Monday, 2 April 2012

Was nun, kleiner Mann?

George Galloway has just been returned to the House of Commons, this time for Bradford West. He has now repeatedly shown that, wherever there are large numbers of Muslims, they can be persuaded to vote for someone who appears, however improbably, better to embody their prejudices and concerns than the Labour Party candidate. Lutfur Rahman (sp.?), the mayor of Tower Hamlets, is more evidence for this.

Alex Salmond and the SNP have shown that the same applies to Scotland.

What does this tell us? I think it says that a party cannot force its own prejudices and assumptions on its supporters indefinitely without paying a price for neglecting them. That New Labour did not reflect a Muslim world view seems blindingly obvious. That the Scottish Labour Party has succeeded in reducing Scotland to a wasteland in 40+ years of virtual single party statehood equally. Having the adenoidenal Milliband as leader is simply the icing on the cake.

And the tectonic plates don't just shift on the Left. If Cameron attempts to sit in the centre ground, he alienates the lower middle classes and aspirational working working classes who formed the bedrock of Mrs Thatcher's election wins. These people have already got into habit of voting for UKIP in the European elections.

Not to mention LibDems disillusioned by the realities of power.

Remember that in 2005 the two main parties collectively polled some 70% of the vote. This was utterly pitiful; only the vagaries of the electoral system allowed Tony Blair to claim a comfortable third election win. The two party share of the vote fell in 2010 to around 68%, thanks to Labour notching up its second worst election result since 1918; the Tories were unable to form a government unassisted. The fundamental truth is that all parties are now busted flushes.

The current London mayoral election illustrates this perfectly. There are only two viable candidates. The policy differences between them are trivial (which, in light of their notional ideological baggage is quite remarkable) and their appeal to the voters is based almost purely on personality.

So what now?

Not necessarily mutually exclusive possibilities are:

- a prolonged period of coalitions and/or unpopular minority governments
- a realignment of party politics along lines (whether ideological in the traditional sense or not) which more accurately reflect the electorate's hopes and fears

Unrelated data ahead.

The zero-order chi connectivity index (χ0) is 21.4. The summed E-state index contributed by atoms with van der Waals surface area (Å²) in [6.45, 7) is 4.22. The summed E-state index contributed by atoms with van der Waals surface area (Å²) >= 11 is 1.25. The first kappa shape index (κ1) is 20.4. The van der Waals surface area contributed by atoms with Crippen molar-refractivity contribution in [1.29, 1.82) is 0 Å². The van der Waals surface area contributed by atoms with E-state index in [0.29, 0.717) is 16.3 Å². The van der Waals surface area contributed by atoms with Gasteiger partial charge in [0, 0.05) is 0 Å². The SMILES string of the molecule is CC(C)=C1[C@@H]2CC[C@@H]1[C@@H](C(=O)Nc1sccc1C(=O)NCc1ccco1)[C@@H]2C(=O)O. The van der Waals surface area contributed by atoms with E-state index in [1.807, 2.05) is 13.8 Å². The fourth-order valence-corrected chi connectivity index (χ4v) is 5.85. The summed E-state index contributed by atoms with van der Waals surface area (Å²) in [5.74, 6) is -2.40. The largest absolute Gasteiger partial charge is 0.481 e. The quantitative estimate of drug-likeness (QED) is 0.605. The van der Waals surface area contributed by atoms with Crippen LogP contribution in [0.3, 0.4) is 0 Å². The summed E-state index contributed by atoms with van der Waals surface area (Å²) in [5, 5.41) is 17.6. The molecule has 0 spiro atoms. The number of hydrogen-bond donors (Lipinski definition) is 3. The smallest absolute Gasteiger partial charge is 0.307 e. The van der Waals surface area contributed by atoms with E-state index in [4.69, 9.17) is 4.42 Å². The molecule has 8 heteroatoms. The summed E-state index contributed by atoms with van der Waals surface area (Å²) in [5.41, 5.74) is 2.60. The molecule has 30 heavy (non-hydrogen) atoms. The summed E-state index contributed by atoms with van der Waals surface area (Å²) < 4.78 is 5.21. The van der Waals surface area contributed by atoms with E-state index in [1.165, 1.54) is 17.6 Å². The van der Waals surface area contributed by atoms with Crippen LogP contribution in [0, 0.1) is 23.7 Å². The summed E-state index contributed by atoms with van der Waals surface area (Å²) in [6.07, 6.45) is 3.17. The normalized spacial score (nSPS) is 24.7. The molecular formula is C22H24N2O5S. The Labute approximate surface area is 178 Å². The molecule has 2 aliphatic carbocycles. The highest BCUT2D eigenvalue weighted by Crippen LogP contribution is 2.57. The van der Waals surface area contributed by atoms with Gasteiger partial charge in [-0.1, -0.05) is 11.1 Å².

- the charismatic man (woman?) on a white horse (but I do hope not!)

Incidentally, I think that this period of uncertainty started in 2005 (if not earlier) - we have only been able to recognise it since the accession of Gordon Brown and the financial crisis.

We have, in a sense, been here before. Certainly, in electoral terms (although not in political ones), the 1920s looked a lot like this. The decade even opened with a Liberal Prime Minister in a House of Commons with a Conservative majority. The situation eventually resolved itself with the collapse of the Liberal Party and the emergence of the National Government, first with the "Doctor's Mandate" to deal with the depression, and secondly with the War (when it became more genuinely national).

Neither of the main political parties emerging from the Second World War much resembled their pre-war nominal predecessors, whether in tone, personnel or policies.

What's it going to be this time?

Saturday, 7 May 2011

Osama bin Laden and the Archbishop of Canterbury

I am disappointed and not a little surprised to hear criticism of the Archbishop of Canterbury for expressing a moral view on the killing of ObL. Surely that's what the church exists for. Moreover, the A of C adheres to a faith whose tenets include a prohibition on killing and injunctions to love one's neighbour and to turn the other cheek; it's scarcely surprising that he should have a few reservations about said killing. It seems otiose to point out that the critics generally belong, nominally at least, to the faith for which the A of C speaks.

It's also surprising that so little criticism of the manner of the killing should have been heard more generally. Provided that ObL posed no threat to the US Navy Seals carrying out the mission to apprehend him - and it's no doubt a truism that it could be very difficult to make a correct judgement on this in a matter of split seconds - it would surely have been preferable to render him up to a court for judgement and almost certain punishment. After all, even overlooking the example of Nuremberg, the Israelis chose to put Eichmann on trial, not to take him out in the obscurity of suburban Argentina.

Incidentally, would it not be far more punishing for ObL to be confronted to with his crimes while in the power of his enemies and to have years to contemplate the end rather than be deprived of life in a struggle of a few chaotic minutes?

Thursday, 10 February 2011

Final cockamamie notion of the week

I gather that our own dear C of E is contemplating changing the service of Baptism because no one understands it.

Where on earth does one begin with this?

My children were baptised RC. The church insisted that parents attend a short course explaining what it was about. Problem solved. And if one doesn't understand absolutely everything, does that even matter. Take it on Faith. Accept that some things are unfathomable mysteries. Or, if you must, just sit there nodding politely until it's all over as many generations have done already.

Or, use your brain. Ask yourself this: "Why am I getting this child baptised? I have no idea what Baptism is or what the service means. I can't be bothered to find out, so the logical thing to do is not to go through with it."

Clearly, if you have a congregation who by and large never darken the church's doors, they are not going to understand what's going on. Funnily enough, the church managed to survive for centuries, despite the service being conducted in Latin. People just got on with it. I realise that a Christian priest finds it hard to say "that's their problem if they can't be bothered", but I would also suggest that it's not something that's going to be resolved by changing the words a bit. Or a lot. And undoubtedly for the worse (for an illustration of what I mean, compare the Book of Common Prayer version of the Catechism with the latest milk and water version).

People's brains have not, by and large, got any smaller since the Middle Ages. If they wanted to understand the Baptism, they would. If they don't, it's because they're not interested. And by making the service 'modern' and 'understandable', you will make it less interesting. Paradoxically, making the problem worse. Which is just one of many reasons why the Church has become less and less loved as it has become more and more 'relevant'.